Telling children about genetic risks fosters openness, expert says
FRIDAY, May 15 (HealthDay News) -- Parents with family secrets may struggle to decide what to share with their children. But when it comes to cancer running in the family, a new study shows that those who choose to reveal the results of genetic tests are glad they did.
Scientists know that two genes are to blame for the majority of inherited breast and ovarian cancer cases, and tests can show if a woman has those genes.
For the study, researchers from the Lombardi Comprehensive Cancer Center at Georgetown University Medical Center interviewed 221 mothers and 124 partners (mostly fathers) before the genetic test results were revealed and again one and six months later.
More than 60 percent of the mothers and more than 40 percent of their partners talked with their children about the results within a month of getting them. Even more had the discussion within six months of getting the results, the findings show.
Mothers who revealed the test results reported being more satisfied with their decision than the ones who decided to keep them a secret, according to the researchers.
The findings are to be presented at the American Society of Clinical Oncology annual meeting, being held later this month in Florida.
"Both parents make decisions about revealing predictive genetic test results to children within a relatively short period of time, even though there is no immediate health implication for children to learn that news," said lead investigator Kenneth Tercyak, an associate professor of oncology and pediatrics at Lombardi. "Children growing up in families surrounded by cancer can be worried about whether cancer may happen to them someday. Cancer genetic tests provide a piece of that information."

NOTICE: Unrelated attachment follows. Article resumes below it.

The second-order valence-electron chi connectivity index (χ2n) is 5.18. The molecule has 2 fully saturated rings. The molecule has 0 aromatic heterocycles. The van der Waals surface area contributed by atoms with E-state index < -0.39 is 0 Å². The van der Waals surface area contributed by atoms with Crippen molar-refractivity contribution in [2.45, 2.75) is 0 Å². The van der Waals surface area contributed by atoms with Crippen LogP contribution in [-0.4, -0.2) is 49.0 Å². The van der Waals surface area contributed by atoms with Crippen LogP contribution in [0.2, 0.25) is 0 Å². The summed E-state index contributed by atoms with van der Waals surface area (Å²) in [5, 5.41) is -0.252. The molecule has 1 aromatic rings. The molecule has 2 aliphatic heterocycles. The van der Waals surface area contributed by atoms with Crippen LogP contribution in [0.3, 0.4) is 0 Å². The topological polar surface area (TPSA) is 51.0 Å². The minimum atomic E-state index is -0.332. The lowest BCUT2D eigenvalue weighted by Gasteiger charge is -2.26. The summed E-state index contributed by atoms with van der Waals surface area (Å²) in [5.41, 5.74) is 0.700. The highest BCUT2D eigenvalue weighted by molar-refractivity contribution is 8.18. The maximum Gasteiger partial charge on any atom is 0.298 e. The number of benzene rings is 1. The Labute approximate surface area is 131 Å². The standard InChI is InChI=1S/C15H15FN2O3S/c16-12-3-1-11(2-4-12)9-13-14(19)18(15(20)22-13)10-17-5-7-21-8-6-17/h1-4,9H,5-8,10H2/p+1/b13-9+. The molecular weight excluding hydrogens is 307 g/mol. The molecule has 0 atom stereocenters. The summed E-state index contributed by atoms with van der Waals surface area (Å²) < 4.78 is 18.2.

A positive side effect of the decision to share the results was a more open parent-child relationship, Tercyak said.
Sharing test results can be considered part of a family's attitude toward health and wellness, said study co-author Beth Peshkin, a genetic counselor at Lombardi.
"Although we do not yet know how to offset familial risks of cancer in future generations, it can be very empowering for parents to promote positive health habits in their children early on, like not smoking, eating a well-balanced diet, exercising regularly and avoiding excess exposure to the sun," Peshkin said.
The U.S. National Cancer Institute has more about genetic testing for cancer.
-- Dennis Thompson
SOURCE: Georgetown University Medical Center, news release, May 14, 2009
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